Some Broad and General South African speakers[44] Typically transcribed in IPA with ⟨e⟩. In the Broad variety, it is usually lower [ɛ], whereas in the General variety, it can be close-mid [e] instead.[44] See South African English phonology
Faroese[45] lint [lɪn̥t] 'soft' See Faroese phonology
French Quebec[46] petite [pət͡sɪt] 'small' Allophone of /i/ in closed syllables.[46] See Quebec French phonology
Galician[47][48] onte [ˈɔn̪t̪ɪ] 'yesterday' Unstressed allophone of /i/ and /e/.[47][48] See Galician phonology
Gayo[49] tingkep [tɪŋˈkəp] 'window' Possible allophone of /i/ and /e/; in both cases the backness varies between front and near-front.[49]
German Standard[50][51][52] bitte About this sound [ˈbɪtə] 'please' Described variously as front [ɪ̟],[50] near-front [ɪ][51] and close-mid [ɪ̞].[52] For some speakers, it may be as high as [i].[53] See Standard German phonology
Chemnitz dialect[54] Wind [ʋɪ̞n̪t̪] 'wind' Close-mid.[54] See Chemnitz dialect phonology
Some Swiss dialects[55][56] Chìng [ɣ̊ɪŋː] 'child' The example word is from the Bernese dialect.
Hungarian[57] visz [vɪs] 'to carry' Typically transcribed in IPA with ⟨i⟩. See Hungarian phonology
Icelandic[9][10] vinur [ˈʋɪ̞ːnʏ̞ɾ] 'friend' Close-mid.[9][10] See Icelandic phonology
Kaingang[58] [ɸɪˈɾi] 'rattlesnake' Atonic allophone of /i/ and /e/.[59]
Limburgish Most dialects[60][61] hin [ɦɪ̞n] 'chicken' Near-close [ɪ][61] or close-mid [ɪ̞],[60] depending on the dialect. The example word is from the Maastrichtian dialect.
Weert dialect[62] zeen [zɪːn] 'to be' Allophone of /eə/ before nasals.[62]
Luxembourgish[63] Been [be̝ːn] 'leg' Front;[63] typically transcribed in IPA with ⟨⟩. Also described as close-mid [].[64] See Luxembourgish phonology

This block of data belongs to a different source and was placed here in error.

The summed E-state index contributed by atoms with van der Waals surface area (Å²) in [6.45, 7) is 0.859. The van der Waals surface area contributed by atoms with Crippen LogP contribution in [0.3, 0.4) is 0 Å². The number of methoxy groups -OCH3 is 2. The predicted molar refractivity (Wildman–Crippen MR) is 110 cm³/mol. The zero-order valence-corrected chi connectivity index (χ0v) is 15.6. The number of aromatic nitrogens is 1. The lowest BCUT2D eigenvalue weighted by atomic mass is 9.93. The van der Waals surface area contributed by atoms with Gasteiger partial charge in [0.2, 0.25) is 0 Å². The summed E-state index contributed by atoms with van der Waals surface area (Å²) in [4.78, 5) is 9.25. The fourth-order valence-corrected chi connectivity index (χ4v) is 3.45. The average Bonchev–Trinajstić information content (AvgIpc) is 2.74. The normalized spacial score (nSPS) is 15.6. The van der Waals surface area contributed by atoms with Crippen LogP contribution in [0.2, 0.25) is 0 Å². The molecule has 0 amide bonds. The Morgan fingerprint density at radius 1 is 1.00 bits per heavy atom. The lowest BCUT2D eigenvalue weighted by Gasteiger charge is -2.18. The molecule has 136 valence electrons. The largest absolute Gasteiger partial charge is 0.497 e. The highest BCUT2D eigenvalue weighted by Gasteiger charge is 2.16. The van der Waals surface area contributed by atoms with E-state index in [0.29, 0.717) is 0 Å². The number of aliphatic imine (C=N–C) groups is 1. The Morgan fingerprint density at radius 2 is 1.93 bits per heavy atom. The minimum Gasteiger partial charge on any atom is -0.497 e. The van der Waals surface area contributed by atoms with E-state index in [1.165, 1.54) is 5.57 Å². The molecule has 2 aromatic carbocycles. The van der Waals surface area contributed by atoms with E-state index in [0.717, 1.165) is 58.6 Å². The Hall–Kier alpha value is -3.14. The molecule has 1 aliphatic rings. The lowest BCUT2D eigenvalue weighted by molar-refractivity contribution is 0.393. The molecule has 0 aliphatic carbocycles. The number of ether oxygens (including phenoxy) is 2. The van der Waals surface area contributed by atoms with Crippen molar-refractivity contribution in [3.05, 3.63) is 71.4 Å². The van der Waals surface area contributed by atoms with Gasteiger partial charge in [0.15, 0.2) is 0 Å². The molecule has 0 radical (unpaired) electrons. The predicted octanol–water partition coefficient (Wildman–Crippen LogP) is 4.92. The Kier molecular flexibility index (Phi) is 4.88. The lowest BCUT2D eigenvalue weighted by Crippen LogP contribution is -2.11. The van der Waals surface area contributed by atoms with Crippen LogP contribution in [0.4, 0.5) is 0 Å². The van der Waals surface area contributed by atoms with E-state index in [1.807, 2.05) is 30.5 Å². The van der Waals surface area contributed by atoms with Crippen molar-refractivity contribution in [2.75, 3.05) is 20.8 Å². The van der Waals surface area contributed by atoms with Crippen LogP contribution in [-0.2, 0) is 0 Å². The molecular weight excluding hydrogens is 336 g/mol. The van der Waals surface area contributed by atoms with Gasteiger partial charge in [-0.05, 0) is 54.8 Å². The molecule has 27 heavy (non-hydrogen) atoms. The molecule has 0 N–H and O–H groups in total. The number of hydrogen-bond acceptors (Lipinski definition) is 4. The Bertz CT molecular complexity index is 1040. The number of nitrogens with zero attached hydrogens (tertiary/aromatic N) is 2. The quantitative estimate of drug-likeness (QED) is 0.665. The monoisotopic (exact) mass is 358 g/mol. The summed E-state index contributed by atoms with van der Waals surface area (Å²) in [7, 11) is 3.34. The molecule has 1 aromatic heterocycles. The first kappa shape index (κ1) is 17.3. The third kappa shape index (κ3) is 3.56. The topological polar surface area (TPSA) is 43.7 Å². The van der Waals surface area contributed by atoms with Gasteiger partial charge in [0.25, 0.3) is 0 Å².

Maltese[65] Ikel [ɪkɛl] 'food'
Mongolian[66] ? [xɪɾɘ̆] 'hillside'
Norwegian Standard Eastern[67][68] litt [li̞tː] 'a little' Front;[67][68] also described as close [i].[69] See Norwegian phonology
Portuguese Brazilian[70] cine [ˈsinɪ] 'cine' Reduction and neutralization of unstressed /e/ (can be epenthetic), /ɛ/ and /i/. Can be voiceless. See Portuguese phonology
Ripuarian Kerkrade dialect[71] rikke [ˈʁɪkə] [translation needed]
Romanian Banat dialect[72] râu [rɪw] 'river' Corresponds to [ɨ] in standard Romanian. See Romanian phonology
Russian[73][74] дерево About this sound [ˈdʲerʲɪvə] 'tree' Backness varies between front and near-front. It occurs only in unstressed syllables.[73][74] See Russian phonology
Sandawe[75] dtine [tì̞né] 'trap' Front; typically transcribed in IPA with ⟨i⟩.[75]
Sema[76] pi [pì̞] 'to say' Front;[76] also described as close [i].[77]
Shiwiar[78] [example needed] Allophone of /i/.[78]
Slovak[79][80] rýchly [ˈrɪːxlɪ] 'fast' Backness varies between front [ɪ̟] and near-front [ɪ].[79] See Slovak phonology
Slovene Standard[81] mira [ˈmɪ̀ːɾä] 'measure' Allophone of /i/ before /r/.[81] See Slovene phonology